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How to Protect Your Personal Property During Divorce

Illinois recognizes two different types of property during divorce: common law property and personal property. Like most states, Illinois determines that any assets acquired by one spouse during a marriage are the property of that particular spouse. For example, if one spouse purchases a car and places it solely in their name, then Illinois law states that the car belongs to them. However, were they to purchase the car using both of their names, then it would be considered to belong to both spouses and need to be divided during a divorce.

So knowing this is how laws work in our state, how can you ensure you protect your personal property to avoid the risk of losing it? Here are a few simple tips you can follow.

Gather Evidence to Prove Ownership

If you are without a doubt the sole owner of an important asset, then you can support your claim of ownership with documentation that proves you are the sole owner of it. In the previously listed example of the car, a spouse who produces registration paperwork or a bill of sale showing that it was purchased by one spouse and is solely in their name, then they can claim ownership of it. However, if the other spouse can show that it was purchased using money that both of them earned, then the claim to ­–ownership can get a little murky.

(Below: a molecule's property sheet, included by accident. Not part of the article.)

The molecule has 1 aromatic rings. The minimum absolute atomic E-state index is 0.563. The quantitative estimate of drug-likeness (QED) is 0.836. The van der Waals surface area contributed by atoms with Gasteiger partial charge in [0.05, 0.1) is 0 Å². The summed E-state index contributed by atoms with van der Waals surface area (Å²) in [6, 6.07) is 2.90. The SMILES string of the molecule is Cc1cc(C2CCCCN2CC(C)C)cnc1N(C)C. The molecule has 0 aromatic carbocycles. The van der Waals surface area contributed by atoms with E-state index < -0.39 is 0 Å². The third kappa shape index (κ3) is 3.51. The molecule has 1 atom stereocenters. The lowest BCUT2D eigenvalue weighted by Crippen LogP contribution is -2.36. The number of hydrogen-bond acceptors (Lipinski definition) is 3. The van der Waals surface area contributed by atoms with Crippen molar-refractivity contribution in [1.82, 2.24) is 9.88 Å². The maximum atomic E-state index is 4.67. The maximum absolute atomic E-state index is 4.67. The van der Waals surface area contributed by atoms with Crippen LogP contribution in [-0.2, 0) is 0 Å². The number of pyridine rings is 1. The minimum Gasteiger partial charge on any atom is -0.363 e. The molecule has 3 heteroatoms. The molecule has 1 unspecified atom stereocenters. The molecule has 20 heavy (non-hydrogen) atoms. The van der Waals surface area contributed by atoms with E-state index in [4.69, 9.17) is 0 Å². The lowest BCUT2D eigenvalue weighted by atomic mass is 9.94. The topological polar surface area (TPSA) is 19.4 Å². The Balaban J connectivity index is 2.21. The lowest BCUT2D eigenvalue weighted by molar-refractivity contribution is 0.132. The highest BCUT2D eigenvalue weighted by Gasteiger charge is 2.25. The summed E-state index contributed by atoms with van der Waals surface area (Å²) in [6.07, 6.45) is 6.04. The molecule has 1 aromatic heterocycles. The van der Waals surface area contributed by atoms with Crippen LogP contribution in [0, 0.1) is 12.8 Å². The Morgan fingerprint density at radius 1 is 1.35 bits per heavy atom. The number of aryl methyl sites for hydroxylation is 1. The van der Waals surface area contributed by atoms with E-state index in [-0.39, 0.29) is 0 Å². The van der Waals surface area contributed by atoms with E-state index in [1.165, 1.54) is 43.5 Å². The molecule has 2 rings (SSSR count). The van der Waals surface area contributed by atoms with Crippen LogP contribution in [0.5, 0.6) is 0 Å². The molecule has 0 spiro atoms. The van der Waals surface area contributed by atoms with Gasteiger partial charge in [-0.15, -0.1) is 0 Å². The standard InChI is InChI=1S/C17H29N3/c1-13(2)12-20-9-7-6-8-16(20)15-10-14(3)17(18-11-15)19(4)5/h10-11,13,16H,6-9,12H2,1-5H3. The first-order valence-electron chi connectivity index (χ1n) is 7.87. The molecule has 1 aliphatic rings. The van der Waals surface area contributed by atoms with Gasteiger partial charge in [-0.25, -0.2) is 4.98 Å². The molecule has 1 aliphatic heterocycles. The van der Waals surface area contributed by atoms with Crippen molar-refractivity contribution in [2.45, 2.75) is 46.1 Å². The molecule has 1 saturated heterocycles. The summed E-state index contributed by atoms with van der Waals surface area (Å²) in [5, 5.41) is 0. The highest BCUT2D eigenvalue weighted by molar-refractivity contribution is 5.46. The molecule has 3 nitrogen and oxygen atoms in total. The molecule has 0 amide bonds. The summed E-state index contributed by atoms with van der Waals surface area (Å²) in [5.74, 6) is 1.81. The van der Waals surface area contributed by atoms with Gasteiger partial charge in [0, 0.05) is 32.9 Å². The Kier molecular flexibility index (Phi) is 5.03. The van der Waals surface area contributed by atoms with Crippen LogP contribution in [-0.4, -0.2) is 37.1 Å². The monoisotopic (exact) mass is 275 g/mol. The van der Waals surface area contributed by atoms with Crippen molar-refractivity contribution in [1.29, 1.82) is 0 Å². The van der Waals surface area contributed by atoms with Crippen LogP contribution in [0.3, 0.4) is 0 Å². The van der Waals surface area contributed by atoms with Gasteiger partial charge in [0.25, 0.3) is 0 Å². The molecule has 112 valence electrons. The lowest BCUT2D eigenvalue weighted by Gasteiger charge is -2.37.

Keep a Detailed List of Assets

Knowing what assets you have as a married couple can really come in handy should you ever choose to split up. Keeping a constantly-updated list of important assets along with who owns what can help you quickly and easily determine the owner of any separate property and which assets are in fact mutually-owned and need to go through the division process. Keeping a historical record of these lists can also help in order to show whether or not any discrepancies have emerged.

Know What Debts You Have Accumulated

Debts are as important to track as assets. If one spouse decides to go on a spending spree with a shiny new credit card, it’s important to keep track of who acquired that debt since it was not done mutually and therefore should be treated as a separate possession. For example, if both spouses sign on to a mortgage loan for a family home, then the mortgage is a mutually-shared debt. However, a spouse who buys a car on their own with their own money and in their own name should inherit that debt on their own as well.

For more information or help with equally dividing your property during a divorce, speak with an Illinois divorce lawyer from Wakenight & Associates, P.C. today.

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